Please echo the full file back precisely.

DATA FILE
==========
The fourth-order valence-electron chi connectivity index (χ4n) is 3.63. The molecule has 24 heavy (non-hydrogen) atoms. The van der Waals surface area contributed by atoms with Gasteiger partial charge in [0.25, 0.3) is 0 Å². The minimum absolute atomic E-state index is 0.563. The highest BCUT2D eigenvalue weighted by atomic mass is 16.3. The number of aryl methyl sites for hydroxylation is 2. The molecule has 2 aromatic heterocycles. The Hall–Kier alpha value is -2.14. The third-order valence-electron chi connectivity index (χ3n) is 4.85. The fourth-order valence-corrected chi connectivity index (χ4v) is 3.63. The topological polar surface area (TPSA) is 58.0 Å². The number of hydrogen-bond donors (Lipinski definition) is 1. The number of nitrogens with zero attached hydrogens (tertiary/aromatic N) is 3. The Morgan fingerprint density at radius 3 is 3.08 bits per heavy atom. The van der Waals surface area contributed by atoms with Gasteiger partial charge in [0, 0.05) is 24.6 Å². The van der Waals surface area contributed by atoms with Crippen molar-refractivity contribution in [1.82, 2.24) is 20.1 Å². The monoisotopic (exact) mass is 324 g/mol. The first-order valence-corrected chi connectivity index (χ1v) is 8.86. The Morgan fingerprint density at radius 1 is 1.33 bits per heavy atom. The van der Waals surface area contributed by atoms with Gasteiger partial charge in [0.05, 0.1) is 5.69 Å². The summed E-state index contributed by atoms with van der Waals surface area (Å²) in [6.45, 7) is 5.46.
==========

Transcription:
The fourth-order valence-electron chi connectivity index (χ4n) is 3.63. The molecule has 24 heavy (non-hydrogen) atoms. The van der Waals surface area contributed by atoms with Gasteiger partial charge in [0.25, 0.3) is 0 Å². The minimum absolute atomic E-state index is 0.563. The highest BCUT2D eigenvalue weighted by atomic mass is 16.3. The number of aryl methyl sites for hydroxylation is 2. The molecule has 2 aromatic heterocycles. The Hall–Kier alpha value is -2.14. The third-order valence-electron chi connectivity index (χ3n) is 4.85. The fourth-order valence-corrected chi connectivity index (χ4v) is 3.63. The topological polar surface area (TPSA) is 58.0 Å². The number of hydrogen-bond donors (Lipinski definition) is 1. The number of nitrogens with zero attached hydrogens (tertiary/aromatic N) is 3. The Morgan fingerprint density at radius 3 is 3.08 bits per heavy atom. The van der Waals surface area contributed by atoms with Gasteiger partial charge in [0, 0.05) is 24.6 Å². The van der Waals surface area contributed by atoms with Crippen molar-refractivity contribution in [1.82, 2.24) is 20.1 Å². The monoisotopic (exact) mass is 324 g/mol. The first-order valence-corrected chi connectivity index (χ1v) is 8.86. The Morgan fingerprint density at radius 1 is 1.33 bits per heavy atom. The van der Waals surface area contributed by atoms with Gasteiger partial charge in [0.05, 0.1) is 5.69 Å². The summed E-state index contributed by atoms with van der Waals surface area (Å²) in [6.45, 7) is 5.46.